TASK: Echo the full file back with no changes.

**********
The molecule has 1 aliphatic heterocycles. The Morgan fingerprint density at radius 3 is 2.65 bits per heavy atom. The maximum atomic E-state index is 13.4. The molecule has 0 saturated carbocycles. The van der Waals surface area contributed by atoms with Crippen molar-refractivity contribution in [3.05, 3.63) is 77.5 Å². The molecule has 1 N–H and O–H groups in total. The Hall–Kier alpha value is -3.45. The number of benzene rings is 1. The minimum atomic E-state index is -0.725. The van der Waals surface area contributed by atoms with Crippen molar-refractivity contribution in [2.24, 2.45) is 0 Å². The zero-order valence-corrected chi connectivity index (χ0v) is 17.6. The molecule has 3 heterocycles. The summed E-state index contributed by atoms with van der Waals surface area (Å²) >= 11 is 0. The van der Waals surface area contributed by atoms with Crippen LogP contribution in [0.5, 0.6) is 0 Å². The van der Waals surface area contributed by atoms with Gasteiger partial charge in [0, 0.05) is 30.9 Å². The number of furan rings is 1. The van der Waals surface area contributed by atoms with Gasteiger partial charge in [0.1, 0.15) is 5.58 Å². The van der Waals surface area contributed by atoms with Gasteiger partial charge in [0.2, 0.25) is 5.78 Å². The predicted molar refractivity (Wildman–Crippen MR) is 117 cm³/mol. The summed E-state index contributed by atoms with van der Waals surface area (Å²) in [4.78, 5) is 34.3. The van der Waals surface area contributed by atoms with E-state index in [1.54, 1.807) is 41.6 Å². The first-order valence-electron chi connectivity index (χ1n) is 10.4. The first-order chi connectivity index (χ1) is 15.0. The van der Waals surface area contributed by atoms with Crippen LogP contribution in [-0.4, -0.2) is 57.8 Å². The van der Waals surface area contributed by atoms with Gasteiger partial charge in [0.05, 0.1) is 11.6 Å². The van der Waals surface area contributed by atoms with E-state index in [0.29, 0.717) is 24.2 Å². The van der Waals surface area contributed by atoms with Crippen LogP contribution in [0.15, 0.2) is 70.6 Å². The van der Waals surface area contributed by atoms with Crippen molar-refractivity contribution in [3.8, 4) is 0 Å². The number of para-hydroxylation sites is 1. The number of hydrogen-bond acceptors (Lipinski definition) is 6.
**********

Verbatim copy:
The molecule has 1 aliphatic heterocycles. The Morgan fingerprint density at radius 3 is 2.65 bits per heavy atom. The maximum atomic E-state index is 13.4. The molecule has 0 saturated carbocycles. The van der Waals surface area contributed by atoms with Crippen molar-refractivity contribution in [3.05, 3.63) is 77.5 Å². The molecule has 1 N–H and O–H groups in total. The Hall–Kier alpha value is -3.45. The number of benzene rings is 1. The minimum atomic E-state index is -0.725. The van der Waals surface area contributed by atoms with Crippen molar-refractivity contribution in [2.24, 2.45) is 0 Å². The zero-order valence-corrected chi connectivity index (χ0v) is 17.6. The molecule has 3 heterocycles. The summed E-state index contributed by atoms with van der Waals surface area (Å²) >= 11 is 0. The van der Waals surface area contributed by atoms with Crippen LogP contribution in [0.5, 0.6) is 0 Å². The van der Waals surface area contributed by atoms with Gasteiger partial charge in [0, 0.05) is 30.9 Å². The number of furan rings is 1. The van der Waals surface area contributed by atoms with Gasteiger partial charge in [0.1, 0.15) is 5.58 Å². The van der Waals surface area contributed by atoms with Gasteiger partial charge in [0.2, 0.25) is 5.78 Å². The predicted molar refractivity (Wildman–Crippen MR) is 117 cm³/mol. The summed E-state index contributed by atoms with van der Waals surface area (Å²) in [4.78, 5) is 34.3. The van der Waals surface area contributed by atoms with E-state index in [1.54, 1.807) is 41.6 Å². The first-order valence-electron chi connectivity index (χ1n) is 10.4. The first-order chi connectivity index (χ1) is 15.0. The van der Waals surface area contributed by atoms with Crippen LogP contribution in [-0.4, -0.2) is 57.8 Å². The van der Waals surface area contributed by atoms with Gasteiger partial charge in [0.05, 0.1) is 11.6 Å². The van der Waals surface area contributed by atoms with E-state index in [0.29, 0.717) is 24.2 Å². The van der Waals surface area contributed by atoms with Crippen LogP contribution in [0.15, 0.2) is 70.6 Å². The van der Waals surface area contributed by atoms with Crippen molar-refractivity contribution in [3.8, 4) is 0 Å². The number of para-hydroxylation sites is 1. The number of hydrogen-bond acceptors (Lipinski definition) is 6.